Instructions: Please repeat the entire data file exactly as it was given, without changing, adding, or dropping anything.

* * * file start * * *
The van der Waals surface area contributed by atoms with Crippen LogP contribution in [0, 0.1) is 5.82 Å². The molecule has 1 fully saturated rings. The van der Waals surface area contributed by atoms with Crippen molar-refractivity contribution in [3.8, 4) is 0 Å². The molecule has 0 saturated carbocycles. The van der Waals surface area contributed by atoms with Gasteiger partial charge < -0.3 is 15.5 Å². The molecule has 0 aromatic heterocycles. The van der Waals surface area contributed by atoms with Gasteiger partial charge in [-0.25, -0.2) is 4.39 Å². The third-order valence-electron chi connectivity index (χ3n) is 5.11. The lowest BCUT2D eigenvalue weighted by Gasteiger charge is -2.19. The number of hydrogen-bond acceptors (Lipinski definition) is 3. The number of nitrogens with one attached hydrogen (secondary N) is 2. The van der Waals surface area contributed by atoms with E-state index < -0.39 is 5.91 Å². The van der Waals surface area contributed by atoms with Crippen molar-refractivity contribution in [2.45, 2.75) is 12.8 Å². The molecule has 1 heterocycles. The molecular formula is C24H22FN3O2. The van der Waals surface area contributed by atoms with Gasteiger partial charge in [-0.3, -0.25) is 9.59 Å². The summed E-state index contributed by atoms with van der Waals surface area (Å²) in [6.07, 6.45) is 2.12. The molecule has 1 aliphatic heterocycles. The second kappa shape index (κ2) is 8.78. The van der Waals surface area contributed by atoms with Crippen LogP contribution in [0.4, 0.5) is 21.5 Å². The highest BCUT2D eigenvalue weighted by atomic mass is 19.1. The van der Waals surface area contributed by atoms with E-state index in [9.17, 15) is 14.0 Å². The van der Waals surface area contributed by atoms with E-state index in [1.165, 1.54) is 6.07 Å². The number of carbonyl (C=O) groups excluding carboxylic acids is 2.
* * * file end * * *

The van der Waals surface area contributed by atoms with Crippen LogP contribution in [0, 0.1) is 5.82 Å². The molecule has 1 fully saturated rings. The van der Waals surface area contributed by atoms with Crippen molar-refractivity contribution in [3.8, 4) is 0 Å². The molecule has 0 saturated carbocycles. The van der Waals surface area contributed by atoms with Gasteiger partial charge < -0.3 is 15.5 Å². The molecule has 0 aromatic heterocycles. The van der Waals surface area contributed by atoms with Gasteiger partial charge in [-0.25, -0.2) is 4.39 Å². The third-order valence-electron chi connectivity index (χ3n) is 5.11. The lowest BCUT2D eigenvalue weighted by Gasteiger charge is -2.19. The number of hydrogen-bond acceptors (Lipinski definition) is 3. The number of nitrogens with one attached hydrogen (secondary N) is 2. The van der Waals surface area contributed by atoms with E-state index < -0.39 is 5.91 Å². The van der Waals surface area contributed by atoms with Crippen molar-refractivity contribution in [2.45, 2.75) is 12.8 Å². The molecule has 1 heterocycles. The molecular formula is C24H22FN3O2. The van der Waals surface area contributed by atoms with Gasteiger partial charge in [-0.3, -0.25) is 9.59 Å². The summed E-state index contributed by atoms with van der Waals surface area (Å²) in [6.07, 6.45) is 2.12. The molecule has 1 aliphatic heterocycles. The second kappa shape index (κ2) is 8.78. The van der Waals surface area contributed by atoms with Crippen LogP contribution in [0.4, 0.5) is 21.5 Å². The highest BCUT2D eigenvalue weighted by atomic mass is 19.1. The van der Waals surface area contributed by atoms with E-state index in [9.17, 15) is 14.0 Å². The van der Waals surface area contributed by atoms with E-state index in [1.165, 1.54) is 6.07 Å². The number of carbonyl (C=O) groups excluding carboxylic acids is 2.